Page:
“It's very difficult to operate in this type of market because inventory is so low,” says Jason. “It's not a pleasant market in which to operate, but people are making money.”
But there are a couple of key factors at play here. Because in construction, there’s another supply issue going on (among other things):
- If you’re a manufacturer, this isn’t news, but the demand for products is higher than ever. So high, in fact, that manufacturers can’t sell products — there just isn’t any product to sell.
- To compound things further, there’s still a labor shortage plaguing the construction industry. And that’s a trend across all industries. “It's a common complaint. Restaurants, beauty parlors and factories all have plenty of customers right now but not enough workers to meet the demand,” according to Sharon Pruitt-Young for NPR. “The Labor Department said Friday that U.S. employers added 850,000 jobs in June, including 194,000 in bars and restaurants. But overall payroll employment is still 6.8 million below its pre-pandemic level.”
- Even when supply starts to increase, we could see a rise in artificial scarcity. In markets like lumber, the pandemic has resulted in giving these dealers higher margins. While lumber prices dropped after all-time highs, there’s no returning to “normal” pricing.
How will the market adjust? Probably not how anyone in the industry would predict. For real estate investors, this means buying up what they can, while they’re able to. “So we certainly know that there are a lot of institutional investors in the residential housing market nowadays, and the small investors are trying to buy everything they can as well,” explains Jason.
“There's just a ton of optimism out there,” he says.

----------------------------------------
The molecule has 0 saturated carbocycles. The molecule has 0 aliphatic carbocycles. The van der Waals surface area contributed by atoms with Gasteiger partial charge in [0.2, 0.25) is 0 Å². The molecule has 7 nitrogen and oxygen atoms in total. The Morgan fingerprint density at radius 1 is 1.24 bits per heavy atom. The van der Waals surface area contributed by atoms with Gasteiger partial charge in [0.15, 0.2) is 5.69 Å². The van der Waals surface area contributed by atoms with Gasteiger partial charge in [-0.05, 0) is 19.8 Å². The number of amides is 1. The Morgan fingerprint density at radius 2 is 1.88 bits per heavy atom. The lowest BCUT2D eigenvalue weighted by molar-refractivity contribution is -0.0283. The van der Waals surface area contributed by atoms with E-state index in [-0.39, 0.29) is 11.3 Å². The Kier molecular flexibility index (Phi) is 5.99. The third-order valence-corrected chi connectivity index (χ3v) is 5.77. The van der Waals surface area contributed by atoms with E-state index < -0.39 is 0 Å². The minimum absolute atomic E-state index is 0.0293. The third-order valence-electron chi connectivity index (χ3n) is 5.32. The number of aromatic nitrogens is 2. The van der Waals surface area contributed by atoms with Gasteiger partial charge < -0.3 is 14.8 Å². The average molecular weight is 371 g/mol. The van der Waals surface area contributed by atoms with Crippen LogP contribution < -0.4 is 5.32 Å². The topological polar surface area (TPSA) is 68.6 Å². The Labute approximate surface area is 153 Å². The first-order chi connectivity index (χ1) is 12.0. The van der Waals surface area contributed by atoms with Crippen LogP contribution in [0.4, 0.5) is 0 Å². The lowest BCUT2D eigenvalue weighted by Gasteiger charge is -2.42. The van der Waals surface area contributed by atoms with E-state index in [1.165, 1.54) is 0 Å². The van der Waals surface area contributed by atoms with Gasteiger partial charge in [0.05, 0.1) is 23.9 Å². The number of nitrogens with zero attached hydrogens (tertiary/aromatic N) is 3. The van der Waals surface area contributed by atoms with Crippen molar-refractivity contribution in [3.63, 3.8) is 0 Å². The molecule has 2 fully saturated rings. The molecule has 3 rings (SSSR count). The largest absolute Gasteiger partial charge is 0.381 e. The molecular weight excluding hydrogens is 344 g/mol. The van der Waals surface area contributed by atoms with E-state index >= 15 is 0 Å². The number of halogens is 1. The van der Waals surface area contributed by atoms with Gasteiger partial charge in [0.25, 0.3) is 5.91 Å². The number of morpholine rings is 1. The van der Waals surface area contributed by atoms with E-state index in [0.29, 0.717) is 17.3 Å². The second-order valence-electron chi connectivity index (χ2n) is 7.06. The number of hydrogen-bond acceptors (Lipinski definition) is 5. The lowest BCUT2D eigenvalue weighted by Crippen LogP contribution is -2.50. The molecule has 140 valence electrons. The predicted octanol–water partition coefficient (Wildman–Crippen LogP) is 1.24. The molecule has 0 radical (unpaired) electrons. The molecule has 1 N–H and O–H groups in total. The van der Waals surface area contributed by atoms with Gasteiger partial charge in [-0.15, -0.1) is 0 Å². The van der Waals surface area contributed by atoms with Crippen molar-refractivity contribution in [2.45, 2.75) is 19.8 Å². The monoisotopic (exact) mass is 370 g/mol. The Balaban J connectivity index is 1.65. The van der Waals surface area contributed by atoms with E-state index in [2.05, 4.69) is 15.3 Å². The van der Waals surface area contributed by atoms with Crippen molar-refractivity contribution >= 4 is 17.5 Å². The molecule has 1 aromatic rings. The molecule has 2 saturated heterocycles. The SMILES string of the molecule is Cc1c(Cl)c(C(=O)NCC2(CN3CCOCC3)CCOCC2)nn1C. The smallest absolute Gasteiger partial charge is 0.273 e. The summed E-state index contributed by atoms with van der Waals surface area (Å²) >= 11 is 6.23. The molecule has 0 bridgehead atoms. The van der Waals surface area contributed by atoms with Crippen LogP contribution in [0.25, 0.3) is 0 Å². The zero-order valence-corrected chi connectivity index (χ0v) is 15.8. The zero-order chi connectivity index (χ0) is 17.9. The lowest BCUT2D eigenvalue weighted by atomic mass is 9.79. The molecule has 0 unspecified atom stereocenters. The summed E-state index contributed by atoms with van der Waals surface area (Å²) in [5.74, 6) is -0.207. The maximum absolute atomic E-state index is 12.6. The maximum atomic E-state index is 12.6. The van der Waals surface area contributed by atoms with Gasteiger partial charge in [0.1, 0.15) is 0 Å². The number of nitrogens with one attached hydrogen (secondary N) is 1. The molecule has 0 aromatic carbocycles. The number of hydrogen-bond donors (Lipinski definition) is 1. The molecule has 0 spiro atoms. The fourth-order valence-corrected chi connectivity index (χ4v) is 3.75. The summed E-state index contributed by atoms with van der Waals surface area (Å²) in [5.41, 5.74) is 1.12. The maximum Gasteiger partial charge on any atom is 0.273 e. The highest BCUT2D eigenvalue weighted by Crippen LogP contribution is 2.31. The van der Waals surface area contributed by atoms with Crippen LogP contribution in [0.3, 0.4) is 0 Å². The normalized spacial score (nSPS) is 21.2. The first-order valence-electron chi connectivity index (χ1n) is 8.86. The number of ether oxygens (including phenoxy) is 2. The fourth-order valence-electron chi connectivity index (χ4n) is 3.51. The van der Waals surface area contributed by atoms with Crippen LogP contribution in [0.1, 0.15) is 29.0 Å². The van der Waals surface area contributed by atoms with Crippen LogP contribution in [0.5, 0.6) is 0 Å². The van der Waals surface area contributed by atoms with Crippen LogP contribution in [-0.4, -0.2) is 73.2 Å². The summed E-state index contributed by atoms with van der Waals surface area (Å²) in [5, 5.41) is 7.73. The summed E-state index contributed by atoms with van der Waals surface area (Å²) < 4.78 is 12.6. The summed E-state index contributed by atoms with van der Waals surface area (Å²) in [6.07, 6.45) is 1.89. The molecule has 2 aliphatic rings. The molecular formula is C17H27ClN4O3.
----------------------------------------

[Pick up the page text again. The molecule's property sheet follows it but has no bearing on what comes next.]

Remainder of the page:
How To Know When the Bubble Will Burst
Jason struggles to put a date on when we’ll see inflation in the housing market finally shift.
“The reason I can't answer that question, and nobody can, is because they don't know the prices of other things at that time. So we could sit here and say, okay, look, let's assume housing keeps appreciating at 10% every year, right?” he explains. “But we don't know what the price of rice and oil and orange juice and gold and Bitcoin will be. So all of these things are constantly ebbing and flowing together.”
What can be guaranteed is that builders will be busy this year with construction starts. People have been stuck inside and want a change of scenery or a larger space. Homes will be in demand for the foreseeable future.
Jason also points out that a mortgage payment today is actually less than it was in decades past when you account for inflation. “Twenty-one years ago, to pay your mortgage, you'd have to work 69 hours at the average wage,” explains Jason. “Today, you only have to work 46 hours to pay the mortgage. So priced in hours in your time, the only thing you can never get back, it's cheaper to have a house today.”
Human behavior will determine what happens with housing in the years ahead. After a global pandemic, the impact on consumer spending has been significant, and not everyone will want to put their money into a home. They might want to spend their money on entertainment or travel instead of a mortgage payment.
“And that's what's going to determine that,” Jason says.
Want Even More Insight?
Jason spends more time explaining what’s happening in real estate on his website and gives some insight into what’s happening in today’s economy.
Go deeper into the value of the dollar and how that impacts the construction industry today by listening to the full episode.
Thoughts? Questions? We’d love to hear your opinion about this week’s episode at [email protected].